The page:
This is Scientific American 60-Second Mind, I'm Christie Nicholson. Got a minute?
Do you tend to get stressed out behind the wheel?
That might not be a bad thing.
Researchers discovered that teenager drivers who have a high sensitivity to stress actually have lower rates of car accidents than their mellow friends.
Car crashes are the leading cause of death for teenagers,
so teen driving is a legitimate public health issue that deserves a lot of study.
To create a stressful situation in the lab, scientists administered a math test to 40 teenagers, all of whom had recently gotten their drivers' licenses.
The researchers measured the teens' level of the stress hormone hormone cortisol after the math quiz.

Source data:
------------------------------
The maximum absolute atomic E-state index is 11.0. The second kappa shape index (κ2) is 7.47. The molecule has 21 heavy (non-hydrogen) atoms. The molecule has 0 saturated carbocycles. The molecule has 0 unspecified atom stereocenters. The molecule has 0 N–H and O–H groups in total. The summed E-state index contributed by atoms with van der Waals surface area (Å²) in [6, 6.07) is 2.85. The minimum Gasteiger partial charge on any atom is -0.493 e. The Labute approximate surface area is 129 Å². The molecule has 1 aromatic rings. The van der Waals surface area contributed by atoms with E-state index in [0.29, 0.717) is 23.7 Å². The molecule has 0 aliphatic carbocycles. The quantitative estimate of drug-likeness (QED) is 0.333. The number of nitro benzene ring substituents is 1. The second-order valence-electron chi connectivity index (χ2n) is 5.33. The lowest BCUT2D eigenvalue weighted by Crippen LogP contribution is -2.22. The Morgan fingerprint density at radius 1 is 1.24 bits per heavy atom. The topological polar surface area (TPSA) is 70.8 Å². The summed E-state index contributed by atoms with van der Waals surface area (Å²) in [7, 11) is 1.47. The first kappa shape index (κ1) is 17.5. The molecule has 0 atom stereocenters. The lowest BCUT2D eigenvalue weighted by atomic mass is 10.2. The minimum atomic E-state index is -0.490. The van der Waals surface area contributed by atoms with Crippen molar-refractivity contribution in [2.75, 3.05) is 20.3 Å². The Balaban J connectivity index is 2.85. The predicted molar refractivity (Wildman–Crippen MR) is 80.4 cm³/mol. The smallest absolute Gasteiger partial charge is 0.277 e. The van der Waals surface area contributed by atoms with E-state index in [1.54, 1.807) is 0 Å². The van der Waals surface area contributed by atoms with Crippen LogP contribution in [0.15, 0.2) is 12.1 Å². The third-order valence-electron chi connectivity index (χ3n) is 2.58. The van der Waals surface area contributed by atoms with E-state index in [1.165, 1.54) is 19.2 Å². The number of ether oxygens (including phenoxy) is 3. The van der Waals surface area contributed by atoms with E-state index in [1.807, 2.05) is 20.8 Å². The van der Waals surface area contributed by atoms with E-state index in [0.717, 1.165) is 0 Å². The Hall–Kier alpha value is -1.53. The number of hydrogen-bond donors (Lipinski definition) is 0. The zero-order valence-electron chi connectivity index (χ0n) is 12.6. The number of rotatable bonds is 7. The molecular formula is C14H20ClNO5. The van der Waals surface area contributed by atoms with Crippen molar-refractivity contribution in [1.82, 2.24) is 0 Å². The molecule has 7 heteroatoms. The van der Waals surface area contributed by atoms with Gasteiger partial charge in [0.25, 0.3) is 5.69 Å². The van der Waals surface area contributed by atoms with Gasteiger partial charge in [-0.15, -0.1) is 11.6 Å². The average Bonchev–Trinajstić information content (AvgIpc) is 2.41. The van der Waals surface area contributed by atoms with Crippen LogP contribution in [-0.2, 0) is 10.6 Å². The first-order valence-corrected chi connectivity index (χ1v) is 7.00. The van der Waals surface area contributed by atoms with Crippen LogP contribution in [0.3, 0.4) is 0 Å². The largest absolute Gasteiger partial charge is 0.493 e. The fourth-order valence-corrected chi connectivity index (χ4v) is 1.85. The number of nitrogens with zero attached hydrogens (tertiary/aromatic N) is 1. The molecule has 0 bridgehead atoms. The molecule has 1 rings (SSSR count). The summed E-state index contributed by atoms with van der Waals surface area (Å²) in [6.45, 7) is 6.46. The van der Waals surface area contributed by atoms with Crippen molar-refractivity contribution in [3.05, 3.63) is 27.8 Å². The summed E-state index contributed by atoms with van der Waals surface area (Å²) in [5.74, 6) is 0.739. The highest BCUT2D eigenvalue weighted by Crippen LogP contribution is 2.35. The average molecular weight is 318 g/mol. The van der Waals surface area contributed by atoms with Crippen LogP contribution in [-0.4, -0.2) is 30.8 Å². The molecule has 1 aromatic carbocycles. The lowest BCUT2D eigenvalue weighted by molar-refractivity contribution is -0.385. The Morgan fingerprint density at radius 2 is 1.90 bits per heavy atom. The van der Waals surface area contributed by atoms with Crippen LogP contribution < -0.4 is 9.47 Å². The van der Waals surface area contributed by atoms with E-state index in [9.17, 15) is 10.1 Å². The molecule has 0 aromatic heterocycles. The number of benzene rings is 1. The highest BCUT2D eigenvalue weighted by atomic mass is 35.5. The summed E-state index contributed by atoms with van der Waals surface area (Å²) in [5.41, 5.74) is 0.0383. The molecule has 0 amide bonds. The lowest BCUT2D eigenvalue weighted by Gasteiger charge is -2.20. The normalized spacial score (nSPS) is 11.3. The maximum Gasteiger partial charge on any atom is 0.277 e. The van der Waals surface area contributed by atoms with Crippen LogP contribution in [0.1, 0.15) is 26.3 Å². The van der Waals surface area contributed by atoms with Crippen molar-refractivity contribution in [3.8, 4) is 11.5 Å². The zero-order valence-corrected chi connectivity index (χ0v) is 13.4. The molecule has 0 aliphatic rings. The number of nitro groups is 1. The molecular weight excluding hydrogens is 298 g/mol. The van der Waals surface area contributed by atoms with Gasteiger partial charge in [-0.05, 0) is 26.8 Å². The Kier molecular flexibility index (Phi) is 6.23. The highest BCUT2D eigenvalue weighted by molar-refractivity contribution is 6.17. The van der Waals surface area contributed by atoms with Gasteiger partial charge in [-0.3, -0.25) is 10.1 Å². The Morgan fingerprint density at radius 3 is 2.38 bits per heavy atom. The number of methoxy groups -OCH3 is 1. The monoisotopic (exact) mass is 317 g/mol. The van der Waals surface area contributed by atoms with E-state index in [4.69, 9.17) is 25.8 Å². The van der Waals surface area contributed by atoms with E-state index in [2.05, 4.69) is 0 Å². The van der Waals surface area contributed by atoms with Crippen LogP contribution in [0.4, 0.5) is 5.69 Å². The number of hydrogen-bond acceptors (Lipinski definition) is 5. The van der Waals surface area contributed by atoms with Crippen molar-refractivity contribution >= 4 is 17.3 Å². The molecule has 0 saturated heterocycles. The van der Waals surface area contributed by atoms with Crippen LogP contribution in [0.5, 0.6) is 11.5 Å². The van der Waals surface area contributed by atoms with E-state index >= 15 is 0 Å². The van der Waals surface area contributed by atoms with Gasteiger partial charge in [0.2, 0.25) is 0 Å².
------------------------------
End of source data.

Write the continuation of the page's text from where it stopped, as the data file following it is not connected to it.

The higher the cortisol level, the more sensitive an individual is to a pressurized situation.
The researchers then tracked the teens for 18 months.
And cameras mounted inside their cars documented their driving behavior.
Turned out that the teens who had a lower response to stress actually had higher rates of crashes and near crashes than did those with higher stress sensitivity.
Calm confidence can be a valuable attribute in some situations.
But behind the wheel perhaps the safer teen driver is just a bit jangled.
Thanks for the minute, for Scientific American 60-Second Mind. I'm Christie Nicholson.